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Modern World History Debate – Erasmus of Rotterdam

2 Table of Contents Original Works.......................................................................................................................3 Biography...............................................................................................................................3 Arguments .............................................................................................................................4

3 SJ Han Ms. Johnson Modern World History 28 August 2012

Original Works: “But perhaps I had better pass over our divines in silence and not stir this pool or touch this fair but unsavory plant, as a kind of men that are supercilious beyond comparison, and to that too, implacable; lest setting them about my ears, they attack me by troops and force me to a recantation sermon, which if I refuse, they straight pronounce me a heretic, For this is the thunderbolt with which they fright those whom they are resolved not to favor.” –The Praise of Folly

“But on the other hand, do not think that Christ is found in ceremonies, in doctrines kept after a fashion, and in constitutions of the church. Who is truly Christian? Not he who is baptized or anointed, or who attends church. It is rather the man who has embraced Christ in the innermost feelings of his heart, and who emulates Him by his pious deeds.” –The Education of a Christian Prince

Biography -Date of birth is unconfirmed, but was born sometime in the 1460’s. -Entered a monastery when his parents died early in his life. -Dutch humanist, theologian, Catholic priest, social critic, teacher, and theologian.

4 -While critical of the Church, he opposed reformation. -Considered himself a preacher of righteousness. -Proponent of religious toleration. -Committed to reform the Church from within. -Wrote the Praise of Folly, which poked fun at greedy merchants, heartsick lovers, quarrelsome scholars, and pompous priests. -Believed in a Christianity of the heart, not one of ceremonies or rules. -Published a Greek-Latin New Testament in 1516, which Martin Luther later used to translate the New Testament in German.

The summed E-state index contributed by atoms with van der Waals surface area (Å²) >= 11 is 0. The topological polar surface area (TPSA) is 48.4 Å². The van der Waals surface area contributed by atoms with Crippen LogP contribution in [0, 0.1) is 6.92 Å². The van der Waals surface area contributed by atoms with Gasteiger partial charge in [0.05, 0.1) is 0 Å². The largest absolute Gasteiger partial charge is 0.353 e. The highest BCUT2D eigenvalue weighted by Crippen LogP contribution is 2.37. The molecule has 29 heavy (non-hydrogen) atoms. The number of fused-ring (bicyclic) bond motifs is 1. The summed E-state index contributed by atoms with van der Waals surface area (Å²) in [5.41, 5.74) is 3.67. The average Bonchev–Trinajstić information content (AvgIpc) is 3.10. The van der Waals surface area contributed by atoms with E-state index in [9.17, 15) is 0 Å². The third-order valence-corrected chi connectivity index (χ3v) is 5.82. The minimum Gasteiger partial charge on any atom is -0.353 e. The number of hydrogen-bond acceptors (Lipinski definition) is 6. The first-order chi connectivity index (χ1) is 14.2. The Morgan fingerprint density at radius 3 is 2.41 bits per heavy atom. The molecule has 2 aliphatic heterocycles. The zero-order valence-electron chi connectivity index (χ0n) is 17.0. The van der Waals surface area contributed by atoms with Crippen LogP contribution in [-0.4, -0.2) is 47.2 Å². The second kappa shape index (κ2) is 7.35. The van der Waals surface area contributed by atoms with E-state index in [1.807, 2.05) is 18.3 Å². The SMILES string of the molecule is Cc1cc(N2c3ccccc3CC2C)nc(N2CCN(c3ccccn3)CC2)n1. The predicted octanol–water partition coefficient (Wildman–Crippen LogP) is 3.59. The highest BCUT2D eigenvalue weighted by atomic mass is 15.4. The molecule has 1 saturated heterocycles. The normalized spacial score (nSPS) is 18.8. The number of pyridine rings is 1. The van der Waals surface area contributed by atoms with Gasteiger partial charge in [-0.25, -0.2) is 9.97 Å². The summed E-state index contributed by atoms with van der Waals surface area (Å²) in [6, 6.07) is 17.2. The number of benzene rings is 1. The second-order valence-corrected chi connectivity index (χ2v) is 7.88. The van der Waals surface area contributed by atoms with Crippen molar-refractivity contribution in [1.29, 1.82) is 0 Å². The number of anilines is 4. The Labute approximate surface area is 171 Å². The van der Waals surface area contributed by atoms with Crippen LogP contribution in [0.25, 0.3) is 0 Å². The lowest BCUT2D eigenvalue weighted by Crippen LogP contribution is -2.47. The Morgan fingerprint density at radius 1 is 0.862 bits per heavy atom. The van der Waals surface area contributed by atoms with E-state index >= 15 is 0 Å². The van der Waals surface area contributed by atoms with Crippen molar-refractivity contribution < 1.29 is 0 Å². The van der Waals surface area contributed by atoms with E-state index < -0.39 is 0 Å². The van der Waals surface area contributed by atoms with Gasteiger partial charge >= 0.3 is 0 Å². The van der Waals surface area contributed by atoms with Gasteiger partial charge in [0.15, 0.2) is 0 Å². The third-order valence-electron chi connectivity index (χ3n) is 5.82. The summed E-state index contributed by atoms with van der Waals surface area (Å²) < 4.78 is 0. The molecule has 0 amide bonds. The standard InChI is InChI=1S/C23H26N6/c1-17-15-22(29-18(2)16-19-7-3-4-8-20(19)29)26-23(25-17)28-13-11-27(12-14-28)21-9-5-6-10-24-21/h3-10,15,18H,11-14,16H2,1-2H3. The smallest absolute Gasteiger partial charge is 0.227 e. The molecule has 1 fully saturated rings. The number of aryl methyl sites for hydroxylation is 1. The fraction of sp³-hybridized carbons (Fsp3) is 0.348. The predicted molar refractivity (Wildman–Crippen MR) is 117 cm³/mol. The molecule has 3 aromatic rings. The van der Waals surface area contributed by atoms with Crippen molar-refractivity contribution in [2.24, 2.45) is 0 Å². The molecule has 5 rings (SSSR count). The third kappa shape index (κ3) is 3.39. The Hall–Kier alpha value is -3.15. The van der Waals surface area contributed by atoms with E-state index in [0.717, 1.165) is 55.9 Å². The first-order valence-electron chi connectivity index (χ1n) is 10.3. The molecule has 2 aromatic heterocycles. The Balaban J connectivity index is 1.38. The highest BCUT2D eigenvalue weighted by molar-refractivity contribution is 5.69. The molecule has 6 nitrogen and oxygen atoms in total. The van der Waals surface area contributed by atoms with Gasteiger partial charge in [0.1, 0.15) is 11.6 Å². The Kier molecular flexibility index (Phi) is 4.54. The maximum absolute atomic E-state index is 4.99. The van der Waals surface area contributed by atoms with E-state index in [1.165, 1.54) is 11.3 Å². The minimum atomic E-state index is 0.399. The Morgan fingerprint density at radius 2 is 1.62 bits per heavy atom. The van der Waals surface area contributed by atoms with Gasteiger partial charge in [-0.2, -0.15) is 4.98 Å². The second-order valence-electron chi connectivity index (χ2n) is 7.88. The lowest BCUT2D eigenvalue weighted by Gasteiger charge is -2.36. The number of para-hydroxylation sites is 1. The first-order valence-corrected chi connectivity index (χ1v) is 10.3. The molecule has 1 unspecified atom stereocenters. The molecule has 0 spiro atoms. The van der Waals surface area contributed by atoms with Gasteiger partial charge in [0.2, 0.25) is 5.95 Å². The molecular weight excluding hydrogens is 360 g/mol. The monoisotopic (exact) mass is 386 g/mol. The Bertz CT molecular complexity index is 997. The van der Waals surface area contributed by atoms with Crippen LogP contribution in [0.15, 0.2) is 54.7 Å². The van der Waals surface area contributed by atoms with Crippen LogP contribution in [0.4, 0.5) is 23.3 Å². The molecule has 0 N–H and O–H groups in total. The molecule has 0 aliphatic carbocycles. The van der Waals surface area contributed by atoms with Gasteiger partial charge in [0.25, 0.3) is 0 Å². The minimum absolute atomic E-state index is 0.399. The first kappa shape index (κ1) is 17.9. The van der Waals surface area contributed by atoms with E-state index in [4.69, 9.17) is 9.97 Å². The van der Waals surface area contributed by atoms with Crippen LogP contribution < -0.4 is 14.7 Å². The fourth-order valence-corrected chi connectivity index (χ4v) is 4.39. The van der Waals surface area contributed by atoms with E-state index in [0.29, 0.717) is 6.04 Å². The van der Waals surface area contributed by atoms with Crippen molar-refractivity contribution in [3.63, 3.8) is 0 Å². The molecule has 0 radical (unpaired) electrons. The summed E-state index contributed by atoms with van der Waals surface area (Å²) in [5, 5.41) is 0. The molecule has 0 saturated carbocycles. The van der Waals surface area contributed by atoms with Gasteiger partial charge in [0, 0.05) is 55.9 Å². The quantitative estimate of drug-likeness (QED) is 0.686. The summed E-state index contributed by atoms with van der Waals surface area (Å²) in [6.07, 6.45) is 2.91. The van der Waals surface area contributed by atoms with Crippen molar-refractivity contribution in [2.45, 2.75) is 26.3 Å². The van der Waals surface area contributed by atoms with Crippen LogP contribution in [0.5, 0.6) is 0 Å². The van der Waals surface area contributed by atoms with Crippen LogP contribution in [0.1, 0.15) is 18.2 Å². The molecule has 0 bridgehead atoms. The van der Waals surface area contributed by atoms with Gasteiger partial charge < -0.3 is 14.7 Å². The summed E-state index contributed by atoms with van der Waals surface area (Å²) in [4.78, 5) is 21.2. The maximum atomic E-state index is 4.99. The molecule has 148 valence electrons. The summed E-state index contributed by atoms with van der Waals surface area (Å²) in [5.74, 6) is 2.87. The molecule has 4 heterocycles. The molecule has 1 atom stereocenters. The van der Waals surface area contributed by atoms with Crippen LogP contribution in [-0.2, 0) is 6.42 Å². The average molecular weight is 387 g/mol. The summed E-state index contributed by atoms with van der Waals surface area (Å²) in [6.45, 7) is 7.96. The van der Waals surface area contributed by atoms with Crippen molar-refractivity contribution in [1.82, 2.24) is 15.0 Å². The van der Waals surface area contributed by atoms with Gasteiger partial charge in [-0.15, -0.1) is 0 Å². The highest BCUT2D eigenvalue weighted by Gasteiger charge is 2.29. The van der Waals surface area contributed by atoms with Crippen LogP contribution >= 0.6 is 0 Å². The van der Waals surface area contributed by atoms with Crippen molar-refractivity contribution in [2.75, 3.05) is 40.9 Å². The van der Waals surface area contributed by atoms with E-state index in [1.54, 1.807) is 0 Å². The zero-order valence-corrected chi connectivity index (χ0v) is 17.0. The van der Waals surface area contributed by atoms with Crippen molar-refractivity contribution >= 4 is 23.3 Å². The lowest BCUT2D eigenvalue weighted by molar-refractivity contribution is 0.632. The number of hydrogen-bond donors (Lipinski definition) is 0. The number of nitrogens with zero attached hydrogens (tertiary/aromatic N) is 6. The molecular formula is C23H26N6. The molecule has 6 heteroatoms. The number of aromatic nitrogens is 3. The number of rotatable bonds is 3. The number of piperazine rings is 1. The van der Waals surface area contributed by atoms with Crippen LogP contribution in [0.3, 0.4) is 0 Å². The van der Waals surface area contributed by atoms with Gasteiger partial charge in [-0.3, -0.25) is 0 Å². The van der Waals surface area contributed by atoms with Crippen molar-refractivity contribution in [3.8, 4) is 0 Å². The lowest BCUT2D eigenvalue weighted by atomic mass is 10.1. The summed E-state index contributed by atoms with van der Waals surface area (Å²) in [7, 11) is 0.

Arguments -Although Luther’s been drawing a lot of attention with his attempt to basically overthrow the Catholic Church and lead his own church, I think this is largely unnecessary. Will we really succumb to one man trying to abolish years and years worth of tradition and unification? Of course not. The only thing it does is cause conflict and disunity; there have already been several instances of violence caused by the tension between those for and against the reformation. Ironically, these supposed religious people are killing each other over their interpretation of their beliefs. Therefore, I believe the best compromise is to reform the Catholic Church from within, rather than trying to start all over from scratch. I feel this is the most efficient and appropriate alternative to an all-out reformation. The Church must start to listen to the demands and requests of the people, and accordingly make adjustments, while still sticking to the core foundations of Catholicism. One procedure that can be taken is the practice of religious toleration; lessen the strictness of religious rules and allow people to hold their own interpretation of the Bible. Doing

5 so will satisfy both the revolutionists who want change and the conservatives who want to stay faithful to the traditional Catholic Church. While the recent actions of Church leaders have been lamentable, the Church in itself is still fundamentally just and has undeniably been a powerful force in society for the past years. So am I against reformation? Not entirely. While I cannot relate to all of Martin Luther’s ideals, I can agree that the Church, that is, the Catholic Church, needs to be refined in order to advance and meet the needs of the people. This is the same reason why I believe that it is redundant and problematic to establish a new Church altogether; because the Catholic Church has already proven itself its ability to unite and bring together people, and it has the potential to continue to do so with the proper leadership and the proper causes.

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Erasmus, Desiderius. “The Praise of Folly”. Accessed on August 28, 2012. Erasmus, Desiderius. “The Education of a Christian Prince”. Accessed on August 28, 2012.

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